And all the other leaders, such as Radev, Stanichev, Karayanov and others, belong to the same category. They thought it would be enough merely to intimate that Macedonia would belong to the Macedonians.
The Committee can boast more moderate leaders, but they too see the salvation of Macedonia only in spiritual attachment and submission to the Bulgarians in Macedonia.
The Committee can also boast people who wanted the Macedonians to be spiritually separated from the Bulgarians, but these people confined themselves merely to publishing a few books in Macedonian or to speaking Macedonian at home or with their fellow-countrymen.
Thus, the main reason why the Uprising failed was that it took on a Bulgarian bias. If this is so, what can the Macedonian intelligentsia be asked to do in order to relieve the plight of their countrymen following this recent misadventure?
The first requirement is that the intelligentsia should know their own needs and those of the people. At the meetings in Sofia and other cities it happened more than once that resolutions were accepted in which the needs of the Macedonians were put forward. But these resolutions were accepted in Bulgaria, through the influence of Bulgarian society and of the Macedonian emigrants in Bulgaria. At these meetings representation was not given to all the Slav peoples and to their Intelligentsia; as a result the resolutions were one-sided and incomplete.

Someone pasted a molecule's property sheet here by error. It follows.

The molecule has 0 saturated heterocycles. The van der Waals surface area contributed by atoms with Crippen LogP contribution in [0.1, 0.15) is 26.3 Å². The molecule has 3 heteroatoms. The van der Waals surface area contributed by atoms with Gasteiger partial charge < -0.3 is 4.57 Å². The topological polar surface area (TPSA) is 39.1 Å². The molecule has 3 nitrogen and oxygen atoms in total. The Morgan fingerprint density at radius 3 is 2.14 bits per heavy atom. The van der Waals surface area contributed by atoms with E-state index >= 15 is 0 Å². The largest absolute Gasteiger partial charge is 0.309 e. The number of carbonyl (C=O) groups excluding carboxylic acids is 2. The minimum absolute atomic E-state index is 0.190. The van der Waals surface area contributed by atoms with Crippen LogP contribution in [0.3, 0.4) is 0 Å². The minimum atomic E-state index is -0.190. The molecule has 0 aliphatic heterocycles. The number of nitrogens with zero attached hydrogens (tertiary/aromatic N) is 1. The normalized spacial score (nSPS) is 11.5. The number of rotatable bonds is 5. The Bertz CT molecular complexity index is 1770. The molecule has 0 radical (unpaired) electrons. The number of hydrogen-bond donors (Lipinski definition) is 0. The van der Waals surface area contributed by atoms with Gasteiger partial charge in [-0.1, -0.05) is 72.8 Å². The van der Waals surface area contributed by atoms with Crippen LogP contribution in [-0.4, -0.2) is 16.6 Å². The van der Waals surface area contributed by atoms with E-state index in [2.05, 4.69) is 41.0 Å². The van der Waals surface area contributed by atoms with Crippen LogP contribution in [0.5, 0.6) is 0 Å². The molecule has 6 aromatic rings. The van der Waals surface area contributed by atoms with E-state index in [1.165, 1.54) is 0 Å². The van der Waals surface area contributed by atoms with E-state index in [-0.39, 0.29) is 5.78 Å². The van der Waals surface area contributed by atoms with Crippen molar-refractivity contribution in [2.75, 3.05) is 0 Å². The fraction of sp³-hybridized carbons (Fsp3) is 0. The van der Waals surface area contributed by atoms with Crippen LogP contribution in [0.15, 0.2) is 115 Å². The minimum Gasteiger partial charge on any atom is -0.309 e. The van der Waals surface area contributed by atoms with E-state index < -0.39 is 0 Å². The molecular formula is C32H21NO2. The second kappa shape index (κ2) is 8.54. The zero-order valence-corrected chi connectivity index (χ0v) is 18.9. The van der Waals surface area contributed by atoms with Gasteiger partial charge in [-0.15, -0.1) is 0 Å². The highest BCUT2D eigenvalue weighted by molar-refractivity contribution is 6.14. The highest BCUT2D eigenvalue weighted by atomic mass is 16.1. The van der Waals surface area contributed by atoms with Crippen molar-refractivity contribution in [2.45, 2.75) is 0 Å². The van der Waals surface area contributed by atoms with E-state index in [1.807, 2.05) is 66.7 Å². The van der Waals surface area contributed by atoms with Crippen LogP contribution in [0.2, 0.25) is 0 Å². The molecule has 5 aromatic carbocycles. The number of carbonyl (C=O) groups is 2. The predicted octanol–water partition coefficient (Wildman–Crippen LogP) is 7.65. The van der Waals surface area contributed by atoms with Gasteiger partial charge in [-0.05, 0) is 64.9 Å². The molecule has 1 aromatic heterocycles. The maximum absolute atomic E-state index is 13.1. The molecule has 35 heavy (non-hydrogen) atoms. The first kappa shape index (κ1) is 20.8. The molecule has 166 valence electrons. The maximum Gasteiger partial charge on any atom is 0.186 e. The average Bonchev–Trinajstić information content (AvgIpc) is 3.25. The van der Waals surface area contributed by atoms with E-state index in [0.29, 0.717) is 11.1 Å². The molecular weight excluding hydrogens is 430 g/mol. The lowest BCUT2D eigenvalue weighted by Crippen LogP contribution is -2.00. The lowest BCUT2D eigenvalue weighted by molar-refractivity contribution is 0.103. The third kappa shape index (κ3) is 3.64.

For the present, at least, what the Macedonian people most need is not so much the official voice of the majority, a governor-general belonging to the largest nationality, or freedom of the press, but a means of bringing to an end, of paralyzing the enmity between the adherents of the various religious and national propaganda factions. Efforts must be made to overcome the present distrust in Macedonian intellectuals educated in the various Balkan states to serve as mouthpieces for nationalist and religious propaganda in Macedonia; official recognition must be won for the Macedonian people; in all official documents and certificates the designation Macedonian must be introduced for all persons of Slav origin in Macedonia; it is also necessary for the land to be shared out as it was to the peasants during the abolition of serfdom in Russia, Galicia and other countries. Here numerous other reforms are required, including those drawn up by the Russian and Austro-Hungarian delegates in Istanbul and accepted by His Imperial Excellency the Sultan.